“It’s a piece of innovation in an innovative industry,” says the bill’s sponsor, Councilmember Mike O’Brien. “From what I can tell, this hasn’t been tried before.”
A labor organization called the App-Based Drivers Association, which receives support from a local affiliate of the International Brotherhood of Teamsters union, is widely expected to win any chase to represent drivers. The group worked closely with O’Brien on the bill.
Last week, O’Brien’s proposal breezed through a committee hearing by a 7-0 vote, and is soon headed for a vote by the full council. If it passes, Seattle would set a bold precedent, tackling the contentious question of labor rights in the on-demand economy by enacting public policy instead of leaving it to the courts. The proposal basically sidesteps the core question of high-profile class-action lawsuits against Uber and others: whether drivers are employees or independent contractors.
Miriam Cherry, a professor at the Saint Louis University School of Law who has written about labor in the sharing economy, applauds the effort. “Amid this controversy of ‘who is an employee, who is an independent contractor,’ this is saying, ‘Let’s get away from the labels and start protecting workers,’” she says. “I think that’s moving in the right direction.”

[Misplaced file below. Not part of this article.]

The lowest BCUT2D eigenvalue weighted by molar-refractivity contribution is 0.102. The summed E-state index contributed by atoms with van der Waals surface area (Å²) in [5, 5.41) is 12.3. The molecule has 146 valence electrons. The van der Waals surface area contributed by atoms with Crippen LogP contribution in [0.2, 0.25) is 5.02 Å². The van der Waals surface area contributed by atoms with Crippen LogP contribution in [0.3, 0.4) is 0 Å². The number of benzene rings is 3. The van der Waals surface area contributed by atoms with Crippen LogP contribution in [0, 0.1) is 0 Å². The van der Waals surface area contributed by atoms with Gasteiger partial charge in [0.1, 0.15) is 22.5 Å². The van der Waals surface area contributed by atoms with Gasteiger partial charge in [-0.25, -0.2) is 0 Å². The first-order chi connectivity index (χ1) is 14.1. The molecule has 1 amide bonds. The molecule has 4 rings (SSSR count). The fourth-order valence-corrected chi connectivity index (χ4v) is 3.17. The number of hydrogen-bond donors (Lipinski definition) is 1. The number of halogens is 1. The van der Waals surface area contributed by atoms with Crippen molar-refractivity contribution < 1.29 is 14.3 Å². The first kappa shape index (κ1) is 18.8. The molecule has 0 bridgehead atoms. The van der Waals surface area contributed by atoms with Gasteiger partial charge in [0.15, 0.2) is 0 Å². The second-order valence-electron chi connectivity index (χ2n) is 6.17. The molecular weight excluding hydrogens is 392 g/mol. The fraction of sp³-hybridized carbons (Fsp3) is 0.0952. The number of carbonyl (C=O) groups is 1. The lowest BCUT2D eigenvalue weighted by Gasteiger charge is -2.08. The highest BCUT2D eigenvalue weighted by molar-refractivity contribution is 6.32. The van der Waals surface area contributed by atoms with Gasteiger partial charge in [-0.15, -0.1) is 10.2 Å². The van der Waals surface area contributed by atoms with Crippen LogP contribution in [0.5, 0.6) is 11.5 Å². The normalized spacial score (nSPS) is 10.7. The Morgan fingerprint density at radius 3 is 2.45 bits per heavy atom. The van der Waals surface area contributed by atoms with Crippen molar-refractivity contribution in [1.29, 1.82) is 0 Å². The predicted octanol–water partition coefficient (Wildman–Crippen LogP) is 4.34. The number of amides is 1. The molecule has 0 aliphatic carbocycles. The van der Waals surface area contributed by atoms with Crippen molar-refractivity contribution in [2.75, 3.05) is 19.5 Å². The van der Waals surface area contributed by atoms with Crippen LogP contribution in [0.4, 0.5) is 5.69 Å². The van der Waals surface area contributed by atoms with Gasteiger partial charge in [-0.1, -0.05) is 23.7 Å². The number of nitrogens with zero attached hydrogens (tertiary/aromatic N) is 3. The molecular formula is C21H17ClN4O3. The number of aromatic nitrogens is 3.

Drivers today are essentially at the whim of the ride-hailing company apps, with little input into pay or working conditions, Cherry says. A firm such as Uber controls everything from the type of vehicles that drivers need to gain access to the apps to the rates they charge customers. It also retains the power to deactivate workers’ accounts. And because drivers are classified as independent contractors, they’re deprived of a robust safety net, having to make all their Social Security contributions themselves and lacking access to employer-paid health insurance and unemployment insurance.
Collective bargaining would add some much-needed balance to the business relationship, Cherry says.
Leonard Smith, a Teamsters' official who works closely with the App-Based Drivers’ Association, says a potential contract with Uber and Lyft could cover things such as the per-mile rates charged by the companies and a grievance process for deactivation.
“I believe the drivers can work out what’s best for them,” Councilmember O’Brien says. “What if you just gave drivers the power to balance the playing field and figure out what’s most important for them?”